On a side note I never really liked the controls Citroën had on the CX for instance. I can understand the reasoning behind it, put the controls where your hands are supposed to be, but can’t you do the same with stalks like any other car? Especially the indicators were annoying in my view. I don’t mind the lack of the self cancelling feature, though.
“Every time I encounter a car with an electric tailgate all I can think is what is wrong with you as a driver that you can’t manually close it?”
That´s spot on. Also, I think the same about rain sensing wipers, or automatic headlights: if you can´t tell if it´s raining or dark, and operate manually the wipers or lights controls, should you be driving?
Hi Freerk, I think stalks are inherently flawed, or perhaps I am uniquely clumsy in having inadvertently activated various stalk-based functions, especially wipers, probably hundreds of times over 40 years? Perhaps it is significant to note that race cars generally avoid stalks altogether.
Tailgates are electric to prevent you from slamming them shut with lots of noise.
I fully agree with regards to automatic wipers and lights which are unnecessary complications.
I’ve never felt the need for a powered tailgate – but then I’m a 183cm tall male. I think my 155cm tall mother would have struggled to reach the tailgate of a typical MPV or SUV. (Not that she would have liked powered operation either; she would have suspected a device thus equipped of murderous intent. She might have been right at that.)
I thought the point of the powered tailgate was that you can open it when you have your hands full of shopping? Of course you could always put the shopping down for a moment…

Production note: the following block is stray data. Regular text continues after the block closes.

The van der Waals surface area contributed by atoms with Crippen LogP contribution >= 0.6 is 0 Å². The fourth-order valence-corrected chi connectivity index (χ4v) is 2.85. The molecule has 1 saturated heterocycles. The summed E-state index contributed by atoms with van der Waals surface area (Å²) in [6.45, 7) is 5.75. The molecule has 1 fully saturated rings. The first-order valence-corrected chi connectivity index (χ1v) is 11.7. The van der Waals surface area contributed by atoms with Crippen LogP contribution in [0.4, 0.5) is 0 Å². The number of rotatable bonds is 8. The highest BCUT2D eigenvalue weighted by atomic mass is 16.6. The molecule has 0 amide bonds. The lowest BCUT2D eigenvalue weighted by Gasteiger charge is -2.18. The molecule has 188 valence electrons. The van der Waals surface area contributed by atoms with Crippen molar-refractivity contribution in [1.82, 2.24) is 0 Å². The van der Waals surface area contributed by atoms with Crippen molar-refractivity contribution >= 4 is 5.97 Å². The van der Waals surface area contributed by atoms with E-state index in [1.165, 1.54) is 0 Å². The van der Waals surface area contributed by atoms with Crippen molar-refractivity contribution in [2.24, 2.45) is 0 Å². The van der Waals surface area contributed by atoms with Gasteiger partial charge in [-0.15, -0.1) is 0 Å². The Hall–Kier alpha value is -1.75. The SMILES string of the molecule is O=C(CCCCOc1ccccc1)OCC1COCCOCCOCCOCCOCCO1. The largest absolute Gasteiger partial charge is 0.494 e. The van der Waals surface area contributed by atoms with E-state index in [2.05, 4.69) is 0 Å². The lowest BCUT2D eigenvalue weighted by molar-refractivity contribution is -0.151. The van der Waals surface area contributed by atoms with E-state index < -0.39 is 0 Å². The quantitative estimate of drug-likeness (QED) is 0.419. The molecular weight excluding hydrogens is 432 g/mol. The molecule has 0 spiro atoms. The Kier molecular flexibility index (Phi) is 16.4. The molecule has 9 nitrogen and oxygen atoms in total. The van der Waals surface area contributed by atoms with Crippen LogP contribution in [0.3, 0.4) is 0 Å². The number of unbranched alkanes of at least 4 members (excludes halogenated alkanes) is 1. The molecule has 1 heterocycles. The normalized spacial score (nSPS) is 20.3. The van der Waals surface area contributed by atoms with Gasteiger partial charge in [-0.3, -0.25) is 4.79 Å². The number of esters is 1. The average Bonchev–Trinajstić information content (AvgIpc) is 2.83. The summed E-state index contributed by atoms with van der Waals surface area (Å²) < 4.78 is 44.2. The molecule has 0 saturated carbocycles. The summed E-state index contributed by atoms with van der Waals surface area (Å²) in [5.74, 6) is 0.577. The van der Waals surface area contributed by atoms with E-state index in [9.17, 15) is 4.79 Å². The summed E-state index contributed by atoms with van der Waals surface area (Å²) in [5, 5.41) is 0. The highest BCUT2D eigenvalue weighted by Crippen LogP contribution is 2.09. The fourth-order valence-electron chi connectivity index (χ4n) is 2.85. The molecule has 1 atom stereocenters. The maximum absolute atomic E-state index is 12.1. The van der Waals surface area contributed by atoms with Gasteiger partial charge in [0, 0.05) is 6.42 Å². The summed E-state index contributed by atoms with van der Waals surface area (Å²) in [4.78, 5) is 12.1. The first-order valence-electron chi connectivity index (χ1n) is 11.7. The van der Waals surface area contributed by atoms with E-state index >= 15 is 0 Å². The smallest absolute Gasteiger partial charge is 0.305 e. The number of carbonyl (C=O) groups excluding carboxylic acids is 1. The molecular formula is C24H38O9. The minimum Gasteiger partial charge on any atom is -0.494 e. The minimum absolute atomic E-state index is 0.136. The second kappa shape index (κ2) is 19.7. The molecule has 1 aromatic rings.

Gooddog, I never had an issue with column stalks. Some functions were different on different cars, but it’s not much of a learning curve. Race cars usually don’t need indicators, so I can see why there are column stalks. Also the use of racing gloves may make use of stalks less appropriate.
Dave, you can close a normal tailgate without a lot of noise, it’s not that hard to do. And how much of a problem is that anyway when people shut the doors of there cars with a bang. One of the worst sounds to my ears is actually when people open the car, grabbing the door handle way to aggressively and then hear the door handle slam against the bodywork. It’s an unnecessary sound and it annoys me every time I hear it. And it happens all the time.
Michael, yes electric tailgates are fine for shorter people, but the button for closing them is usually on the inside of the tailgate, so the problem still remains.
John, how often do you have your hands full when you approach luggage space of your car? Every time I need a lot of stuff I use a shopping cart or have it delivered to my house instead.
Personally never, but I know that some cars with electric tailgates have a sensor underneath the rear bumper that you activate with your foot, so that’s what I was thinking of. I don’t know if the C4 Picasso mentioned in this article has that feature.